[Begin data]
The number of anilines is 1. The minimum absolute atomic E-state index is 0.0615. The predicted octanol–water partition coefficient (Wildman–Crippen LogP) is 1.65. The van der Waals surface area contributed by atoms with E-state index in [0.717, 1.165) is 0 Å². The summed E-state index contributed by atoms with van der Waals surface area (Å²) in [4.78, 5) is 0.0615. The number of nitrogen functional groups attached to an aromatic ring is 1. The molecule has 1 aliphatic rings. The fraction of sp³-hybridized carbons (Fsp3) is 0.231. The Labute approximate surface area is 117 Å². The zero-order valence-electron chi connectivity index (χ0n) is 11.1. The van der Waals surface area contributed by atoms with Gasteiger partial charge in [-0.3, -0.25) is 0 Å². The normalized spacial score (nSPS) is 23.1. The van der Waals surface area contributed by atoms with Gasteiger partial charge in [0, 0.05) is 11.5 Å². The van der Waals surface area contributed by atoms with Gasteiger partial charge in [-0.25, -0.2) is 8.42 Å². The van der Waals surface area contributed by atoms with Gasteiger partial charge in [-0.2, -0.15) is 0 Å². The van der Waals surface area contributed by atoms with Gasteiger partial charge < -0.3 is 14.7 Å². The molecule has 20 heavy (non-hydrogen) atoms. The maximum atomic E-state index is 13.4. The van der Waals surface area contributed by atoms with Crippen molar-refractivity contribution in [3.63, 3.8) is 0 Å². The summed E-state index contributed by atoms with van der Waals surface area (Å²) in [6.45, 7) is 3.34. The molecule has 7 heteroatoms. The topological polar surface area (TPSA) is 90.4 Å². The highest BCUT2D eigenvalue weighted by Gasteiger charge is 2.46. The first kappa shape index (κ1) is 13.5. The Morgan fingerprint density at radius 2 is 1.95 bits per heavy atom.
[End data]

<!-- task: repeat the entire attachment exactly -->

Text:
The number of anilines is 1. The minimum absolute atomic E-state index is 0.0615. The predicted octanol–water partition coefficient (Wildman–Crippen LogP) is 1.65. The van der Waals surface area contributed by atoms with E-state index in [0.717, 1.165) is 0 Å². The summed E-state index contributed by atoms with van der Waals surface area (Å²) in [4.78, 5) is 0.0615. The number of nitrogen functional groups attached to an aromatic ring is 1. The molecule has 1 aliphatic rings. The fraction of sp³-hybridized carbons (Fsp3) is 0.231. The Labute approximate surface area is 117 Å². The zero-order valence-electron chi connectivity index (χ0n) is 11.1. The van der Waals surface area contributed by atoms with Gasteiger partial charge in [-0.3, -0.25) is 0 Å². The normalized spacial score (nSPS) is 23.1. The van der Waals surface area contributed by atoms with Gasteiger partial charge in [0, 0.05) is 11.5 Å². The van der Waals surface area contributed by atoms with Gasteiger partial charge in [-0.25, -0.2) is 8.42 Å². The van der Waals surface area contributed by atoms with Gasteiger partial charge in [-0.2, -0.15) is 0 Å². The van der Waals surface area contributed by atoms with Gasteiger partial charge < -0.3 is 14.7 Å². The molecule has 20 heavy (non-hydrogen) atoms. The maximum atomic E-state index is 13.4. The van der Waals surface area contributed by atoms with Crippen molar-refractivity contribution in [3.63, 3.8) is 0 Å². The summed E-state index contributed by atoms with van der Waals surface area (Å²) in [6.45, 7) is 3.34. The molecule has 7 heteroatoms. The topological polar surface area (TPSA) is 90.4 Å². The highest BCUT2D eigenvalue weighted by Gasteiger charge is 2.46. The first kappa shape index (κ1) is 13.5. The Morgan fingerprint density at radius 2 is 1.95 bits per heavy atom.